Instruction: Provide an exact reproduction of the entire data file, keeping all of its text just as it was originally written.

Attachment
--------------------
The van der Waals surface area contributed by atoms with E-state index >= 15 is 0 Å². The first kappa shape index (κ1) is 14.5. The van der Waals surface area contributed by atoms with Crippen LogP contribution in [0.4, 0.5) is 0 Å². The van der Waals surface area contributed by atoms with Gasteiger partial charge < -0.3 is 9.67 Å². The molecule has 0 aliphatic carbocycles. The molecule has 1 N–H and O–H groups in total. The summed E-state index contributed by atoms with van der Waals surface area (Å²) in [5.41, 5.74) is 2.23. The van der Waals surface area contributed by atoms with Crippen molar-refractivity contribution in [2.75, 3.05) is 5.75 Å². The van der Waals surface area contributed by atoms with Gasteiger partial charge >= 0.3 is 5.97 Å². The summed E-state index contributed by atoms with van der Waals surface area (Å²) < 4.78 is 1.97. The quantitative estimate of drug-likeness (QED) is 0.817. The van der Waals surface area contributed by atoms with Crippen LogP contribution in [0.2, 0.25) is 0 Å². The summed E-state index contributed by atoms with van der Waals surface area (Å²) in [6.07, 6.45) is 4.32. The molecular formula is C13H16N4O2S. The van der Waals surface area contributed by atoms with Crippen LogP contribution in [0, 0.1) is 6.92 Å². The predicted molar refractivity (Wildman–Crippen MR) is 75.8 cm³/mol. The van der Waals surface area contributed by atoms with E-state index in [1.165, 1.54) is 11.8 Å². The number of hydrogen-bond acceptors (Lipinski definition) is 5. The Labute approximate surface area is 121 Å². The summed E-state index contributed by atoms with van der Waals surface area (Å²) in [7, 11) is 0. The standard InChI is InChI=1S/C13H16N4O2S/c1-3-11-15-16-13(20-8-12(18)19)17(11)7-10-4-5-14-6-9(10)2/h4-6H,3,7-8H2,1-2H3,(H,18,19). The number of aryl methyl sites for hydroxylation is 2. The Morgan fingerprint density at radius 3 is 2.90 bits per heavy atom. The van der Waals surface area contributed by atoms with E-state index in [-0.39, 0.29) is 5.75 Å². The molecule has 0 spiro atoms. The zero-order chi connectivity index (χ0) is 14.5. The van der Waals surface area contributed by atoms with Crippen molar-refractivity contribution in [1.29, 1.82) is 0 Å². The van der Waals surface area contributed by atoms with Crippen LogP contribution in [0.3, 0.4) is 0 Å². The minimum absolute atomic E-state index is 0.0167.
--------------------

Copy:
The van der Waals surface area contributed by atoms with E-state index >= 15 is 0 Å². The first kappa shape index (κ1) is 14.5. The van der Waals surface area contributed by atoms with Crippen LogP contribution in [0.4, 0.5) is 0 Å². The van der Waals surface area contributed by atoms with Gasteiger partial charge < -0.3 is 9.67 Å². The molecule has 0 aliphatic carbocycles. The molecule has 1 N–H and O–H groups in total. The summed E-state index contributed by atoms with van der Waals surface area (Å²) in [5.41, 5.74) is 2.23. The van der Waals surface area contributed by atoms with Crippen molar-refractivity contribution in [2.75, 3.05) is 5.75 Å². The van der Waals surface area contributed by atoms with Gasteiger partial charge >= 0.3 is 5.97 Å². The summed E-state index contributed by atoms with van der Waals surface area (Å²) < 4.78 is 1.97. The quantitative estimate of drug-likeness (QED) is 0.817. The van der Waals surface area contributed by atoms with Crippen LogP contribution in [0.2, 0.25) is 0 Å². The summed E-state index contributed by atoms with van der Waals surface area (Å²) in [6.07, 6.45) is 4.32. The molecular formula is C13H16N4O2S. The van der Waals surface area contributed by atoms with Crippen LogP contribution in [0, 0.1) is 6.92 Å². The predicted molar refractivity (Wildman–Crippen MR) is 75.8 cm³/mol. The van der Waals surface area contributed by atoms with E-state index in [1.165, 1.54) is 11.8 Å². The number of hydrogen-bond acceptors (Lipinski definition) is 5. The Labute approximate surface area is 121 Å². The summed E-state index contributed by atoms with van der Waals surface area (Å²) in [7, 11) is 0. The standard InChI is InChI=1S/C13H16N4O2S/c1-3-11-15-16-13(20-8-12(18)19)17(11)7-10-4-5-14-6-9(10)2/h4-6H,3,7-8H2,1-2H3,(H,18,19). The number of aryl methyl sites for hydroxylation is 2. The Morgan fingerprint density at radius 3 is 2.90 bits per heavy atom. The van der Waals surface area contributed by atoms with E-state index in [-0.39, 0.29) is 5.75 Å². The molecule has 0 spiro atoms. The zero-order chi connectivity index (χ0) is 14.5. The van der Waals surface area contributed by atoms with Crippen molar-refractivity contribution in [1.29, 1.82) is 0 Å². The van der Waals surface area contributed by atoms with Crippen LogP contribution in [0.3, 0.4) is 0 Å². The minimum absolute atomic E-state index is 0.0167.